Today, a look back at the moon landing. The
University of Houston's College of Engineering
presents this series about the machines that make
our civilization run, and the people whose
ingenuity created them.
More than twenty years ago
-- on July 20th, 1969 -- astronauts rabbit-hopped
across the lunar surface and hit golf balls for the
TV cameras. But even then, the bloom was somehow
off the rose. The bread and circuses atmosphere was
wearing thin. The American public was losing
Before they started home, the astronauts quietly
installed an 18-inch, low-tech reflector. It got
little if any press. It was set there to help
measure the quarter-million-mile distance from
earth to the moon. In 1969 we knew the distance
within a mile. That was close enough for space
navigatation, but NASA had other things in mind.
For example, a better knowledge of the distance
would let us check Einstein's general relativity
The reflector made laser ranging possible. By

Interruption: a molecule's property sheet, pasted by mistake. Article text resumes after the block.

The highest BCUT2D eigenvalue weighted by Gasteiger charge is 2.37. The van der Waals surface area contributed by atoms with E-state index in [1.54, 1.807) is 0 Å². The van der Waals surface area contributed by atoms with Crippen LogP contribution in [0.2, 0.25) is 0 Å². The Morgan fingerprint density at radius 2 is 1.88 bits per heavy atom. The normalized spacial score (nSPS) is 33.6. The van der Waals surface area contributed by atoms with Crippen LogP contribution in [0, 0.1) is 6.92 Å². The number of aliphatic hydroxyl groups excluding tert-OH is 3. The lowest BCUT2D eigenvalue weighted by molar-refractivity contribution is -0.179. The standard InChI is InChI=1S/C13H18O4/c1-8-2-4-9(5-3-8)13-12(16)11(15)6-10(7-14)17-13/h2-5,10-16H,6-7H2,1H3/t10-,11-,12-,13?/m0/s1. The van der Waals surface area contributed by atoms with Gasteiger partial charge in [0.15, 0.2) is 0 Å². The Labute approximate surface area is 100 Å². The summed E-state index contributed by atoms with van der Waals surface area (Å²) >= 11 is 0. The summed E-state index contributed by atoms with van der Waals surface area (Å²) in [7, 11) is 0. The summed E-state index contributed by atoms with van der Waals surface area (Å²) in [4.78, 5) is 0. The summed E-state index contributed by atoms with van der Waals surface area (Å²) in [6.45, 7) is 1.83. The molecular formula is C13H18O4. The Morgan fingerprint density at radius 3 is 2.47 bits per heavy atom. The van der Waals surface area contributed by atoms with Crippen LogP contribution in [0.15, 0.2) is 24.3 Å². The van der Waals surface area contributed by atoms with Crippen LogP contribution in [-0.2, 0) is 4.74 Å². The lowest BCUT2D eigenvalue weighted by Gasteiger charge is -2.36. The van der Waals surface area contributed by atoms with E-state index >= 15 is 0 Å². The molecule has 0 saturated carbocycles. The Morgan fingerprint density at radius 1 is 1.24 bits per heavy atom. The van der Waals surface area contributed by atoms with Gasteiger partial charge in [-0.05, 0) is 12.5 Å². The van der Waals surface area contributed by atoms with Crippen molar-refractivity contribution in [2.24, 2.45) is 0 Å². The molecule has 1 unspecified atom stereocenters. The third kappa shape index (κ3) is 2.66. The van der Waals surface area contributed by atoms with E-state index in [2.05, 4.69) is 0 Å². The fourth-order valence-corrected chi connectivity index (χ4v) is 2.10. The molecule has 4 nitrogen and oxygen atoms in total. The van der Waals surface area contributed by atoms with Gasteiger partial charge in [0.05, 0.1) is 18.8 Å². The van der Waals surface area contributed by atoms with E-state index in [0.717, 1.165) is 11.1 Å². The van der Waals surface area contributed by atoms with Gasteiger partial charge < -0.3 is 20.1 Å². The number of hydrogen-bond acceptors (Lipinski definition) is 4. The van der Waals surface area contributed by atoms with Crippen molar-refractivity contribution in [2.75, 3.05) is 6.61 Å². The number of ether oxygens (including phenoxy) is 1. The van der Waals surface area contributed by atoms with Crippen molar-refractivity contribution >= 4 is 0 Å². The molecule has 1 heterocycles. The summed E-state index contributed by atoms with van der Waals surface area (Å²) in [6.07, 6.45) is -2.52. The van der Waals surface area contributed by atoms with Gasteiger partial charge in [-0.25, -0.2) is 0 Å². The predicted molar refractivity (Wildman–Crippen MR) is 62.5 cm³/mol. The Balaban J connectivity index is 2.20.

bouncing a laser pulse off that little target, we
could measure the distance within a few feet. Of
course, astronomers had to hit the reflector from a
quarter million miles away. It was some help that
even a laser beam spreads out in such a long
journey. It's a mile wide when it reaches the
reflector. But that's still like using a rifle to
hit a dime from a distance of two miles. Then they
had to catch the reflected beam when it came back.
By now, more reflectors have been set, and the
measurement has been refined. Today we measure the
distance to the moon within only one inch! That's
astonishing accuracy -- 7 billionths of a percent.
It's like measuring the distance from New York to
Los Angeles within a 50th of an inch.
We've learned a lot from all this. For one thing,
Einstein's general relativity theory is on better
footing. For another, we've learned about changes
in the diameter of the not-quite-solid moon and
earth. The most startling result is that the moon
is drifting away from us. It moves 2½ inches
farther from earth each year.
Meanwhile, these passive reflectors go on serving
us. They don't wear out. The worst that can happen
is that moon dust might cloud their surfaces, but
the lunar surface is so silent that there's been no
sign of that in 20 years of use.
So the astronauts went home, and the circus folded
up. Public interest faded, and funding faded with
it. Yet this modest little reflector reminds us
that the real payoff of all that whoop-de-do was
more interesting than bread and circuses -- more
exciting. Human knowledge has expanded out of sight
of the television cameras, and we've grown as an
I'm John Lienhard, at the University of Houston,
where we're interested in the way inventive minds